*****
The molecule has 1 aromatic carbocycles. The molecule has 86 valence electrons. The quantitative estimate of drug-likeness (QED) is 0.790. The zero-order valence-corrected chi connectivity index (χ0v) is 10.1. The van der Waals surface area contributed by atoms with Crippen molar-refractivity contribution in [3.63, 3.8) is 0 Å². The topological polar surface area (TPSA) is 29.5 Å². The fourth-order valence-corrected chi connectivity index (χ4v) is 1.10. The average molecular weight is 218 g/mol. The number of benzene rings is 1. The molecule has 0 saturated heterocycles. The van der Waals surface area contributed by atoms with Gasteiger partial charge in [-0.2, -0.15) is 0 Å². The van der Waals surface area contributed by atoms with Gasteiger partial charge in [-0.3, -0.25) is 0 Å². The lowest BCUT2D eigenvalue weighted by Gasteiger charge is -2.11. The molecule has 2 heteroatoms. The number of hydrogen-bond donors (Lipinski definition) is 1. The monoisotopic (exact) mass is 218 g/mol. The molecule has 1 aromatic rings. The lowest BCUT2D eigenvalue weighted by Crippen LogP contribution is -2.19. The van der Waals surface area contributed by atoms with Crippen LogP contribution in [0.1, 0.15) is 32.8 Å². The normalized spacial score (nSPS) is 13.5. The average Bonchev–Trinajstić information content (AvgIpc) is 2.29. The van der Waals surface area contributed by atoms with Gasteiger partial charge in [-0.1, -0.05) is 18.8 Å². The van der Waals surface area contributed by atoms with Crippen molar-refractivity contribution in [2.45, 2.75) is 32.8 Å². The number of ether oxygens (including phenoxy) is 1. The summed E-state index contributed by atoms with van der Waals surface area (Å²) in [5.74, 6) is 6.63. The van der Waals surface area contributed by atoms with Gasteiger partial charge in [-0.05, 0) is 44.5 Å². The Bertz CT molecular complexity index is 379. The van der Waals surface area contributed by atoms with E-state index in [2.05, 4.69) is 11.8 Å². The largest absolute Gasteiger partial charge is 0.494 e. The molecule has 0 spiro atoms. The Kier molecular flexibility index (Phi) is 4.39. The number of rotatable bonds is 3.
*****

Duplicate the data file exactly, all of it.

The molecule has 1 aromatic carbocycles. The molecule has 86 valence electrons. The quantitative estimate of drug-likeness (QED) is 0.790. The zero-order valence-corrected chi connectivity index (χ0v) is 10.1. The van der Waals surface area contributed by atoms with Crippen molar-refractivity contribution in [3.63, 3.8) is 0 Å². The topological polar surface area (TPSA) is 29.5 Å². The fourth-order valence-corrected chi connectivity index (χ4v) is 1.10. The average molecular weight is 218 g/mol. The number of benzene rings is 1. The molecule has 0 saturated heterocycles. The van der Waals surface area contributed by atoms with Gasteiger partial charge in [-0.2, -0.15) is 0 Å². The van der Waals surface area contributed by atoms with Gasteiger partial charge in [-0.3, -0.25) is 0 Å². The lowest BCUT2D eigenvalue weighted by Gasteiger charge is -2.11. The molecule has 2 heteroatoms. The number of hydrogen-bond donors (Lipinski definition) is 1. The monoisotopic (exact) mass is 218 g/mol. The molecule has 1 aromatic rings. The lowest BCUT2D eigenvalue weighted by Crippen LogP contribution is -2.19. The van der Waals surface area contributed by atoms with Crippen LogP contribution in [0.1, 0.15) is 32.8 Å². The normalized spacial score (nSPS) is 13.5. The average Bonchev–Trinajstić information content (AvgIpc) is 2.29. The van der Waals surface area contributed by atoms with Gasteiger partial charge in [-0.1, -0.05) is 18.8 Å². The van der Waals surface area contributed by atoms with Crippen molar-refractivity contribution in [2.45, 2.75) is 32.8 Å². The number of ether oxygens (including phenoxy) is 1. The summed E-state index contributed by atoms with van der Waals surface area (Å²) in [5.74, 6) is 6.63. The van der Waals surface area contributed by atoms with Gasteiger partial charge in [-0.05, 0) is 44.5 Å². The Bertz CT molecular complexity index is 379. The van der Waals surface area contributed by atoms with E-state index in [2.05, 4.69) is 11.8 Å². The largest absolute Gasteiger partial charge is 0.494 e. The molecule has 0 spiro atoms. The Kier molecular flexibility index (Phi) is 4.39. The number of rotatable bonds is 3.